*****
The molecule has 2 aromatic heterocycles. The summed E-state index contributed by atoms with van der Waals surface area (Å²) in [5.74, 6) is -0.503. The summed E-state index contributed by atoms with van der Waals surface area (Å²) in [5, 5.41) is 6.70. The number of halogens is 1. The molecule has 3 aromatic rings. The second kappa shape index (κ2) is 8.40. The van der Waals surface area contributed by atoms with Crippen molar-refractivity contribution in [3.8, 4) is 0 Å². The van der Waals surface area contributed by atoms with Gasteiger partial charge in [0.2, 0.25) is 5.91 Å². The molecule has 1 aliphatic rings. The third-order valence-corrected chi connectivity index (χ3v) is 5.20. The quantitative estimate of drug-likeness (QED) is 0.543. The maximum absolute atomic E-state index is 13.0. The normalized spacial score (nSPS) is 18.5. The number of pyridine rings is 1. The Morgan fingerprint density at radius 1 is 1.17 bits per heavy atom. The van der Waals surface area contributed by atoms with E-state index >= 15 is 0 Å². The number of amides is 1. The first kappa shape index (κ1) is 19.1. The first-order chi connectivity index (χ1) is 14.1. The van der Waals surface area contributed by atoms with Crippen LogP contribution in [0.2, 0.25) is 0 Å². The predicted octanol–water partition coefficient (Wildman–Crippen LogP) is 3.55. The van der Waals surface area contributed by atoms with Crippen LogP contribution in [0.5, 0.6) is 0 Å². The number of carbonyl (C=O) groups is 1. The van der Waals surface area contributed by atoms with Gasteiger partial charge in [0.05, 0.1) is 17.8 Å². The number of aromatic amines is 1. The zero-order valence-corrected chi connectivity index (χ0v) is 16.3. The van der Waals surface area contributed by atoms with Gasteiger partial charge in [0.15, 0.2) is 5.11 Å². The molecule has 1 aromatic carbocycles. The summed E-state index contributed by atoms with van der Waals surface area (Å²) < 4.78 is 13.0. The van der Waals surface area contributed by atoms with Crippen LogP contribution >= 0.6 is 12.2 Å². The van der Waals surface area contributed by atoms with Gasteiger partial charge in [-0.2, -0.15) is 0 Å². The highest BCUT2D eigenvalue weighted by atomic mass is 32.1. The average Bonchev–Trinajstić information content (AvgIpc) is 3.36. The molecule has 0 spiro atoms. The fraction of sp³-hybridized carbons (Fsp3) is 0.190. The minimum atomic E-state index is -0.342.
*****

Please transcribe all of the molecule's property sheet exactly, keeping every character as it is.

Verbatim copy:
The molecule has 2 aromatic heterocycles. The summed E-state index contributed by atoms with van der Waals surface area (Å²) in [5.74, 6) is -0.503. The summed E-state index contributed by atoms with van der Waals surface area (Å²) in [5, 5.41) is 6.70. The number of halogens is 1. The molecule has 3 aromatic rings. The second kappa shape index (κ2) is 8.40. The van der Waals surface area contributed by atoms with Crippen molar-refractivity contribution in [3.8, 4) is 0 Å². The van der Waals surface area contributed by atoms with Gasteiger partial charge in [0.2, 0.25) is 5.91 Å². The molecule has 1 aliphatic rings. The third-order valence-corrected chi connectivity index (χ3v) is 5.20. The quantitative estimate of drug-likeness (QED) is 0.543. The maximum absolute atomic E-state index is 13.0. The normalized spacial score (nSPS) is 18.5. The number of pyridine rings is 1. The Morgan fingerprint density at radius 1 is 1.17 bits per heavy atom. The van der Waals surface area contributed by atoms with E-state index >= 15 is 0 Å². The number of amides is 1. The first kappa shape index (κ1) is 19.1. The first-order chi connectivity index (χ1) is 14.1. The van der Waals surface area contributed by atoms with Crippen LogP contribution in [0.2, 0.25) is 0 Å². The predicted octanol–water partition coefficient (Wildman–Crippen LogP) is 3.55. The van der Waals surface area contributed by atoms with Crippen LogP contribution in [0.5, 0.6) is 0 Å². The number of carbonyl (C=O) groups is 1. The van der Waals surface area contributed by atoms with Gasteiger partial charge in [0.05, 0.1) is 17.8 Å². The number of aromatic amines is 1. The zero-order valence-corrected chi connectivity index (χ0v) is 16.3. The van der Waals surface area contributed by atoms with Gasteiger partial charge in [0.15, 0.2) is 5.11 Å². The molecule has 1 aromatic carbocycles. The summed E-state index contributed by atoms with van der Waals surface area (Å²) < 4.78 is 13.0. The van der Waals surface area contributed by atoms with Crippen LogP contribution >= 0.6 is 12.2 Å². The van der Waals surface area contributed by atoms with Gasteiger partial charge in [-0.2, -0.15) is 0 Å². The highest BCUT2D eigenvalue weighted by atomic mass is 32.1. The average Bonchev–Trinajstić information content (AvgIpc) is 3.36. The molecule has 0 spiro atoms. The fraction of sp³-hybridized carbons (Fsp3) is 0.190. The minimum atomic E-state index is -0.342.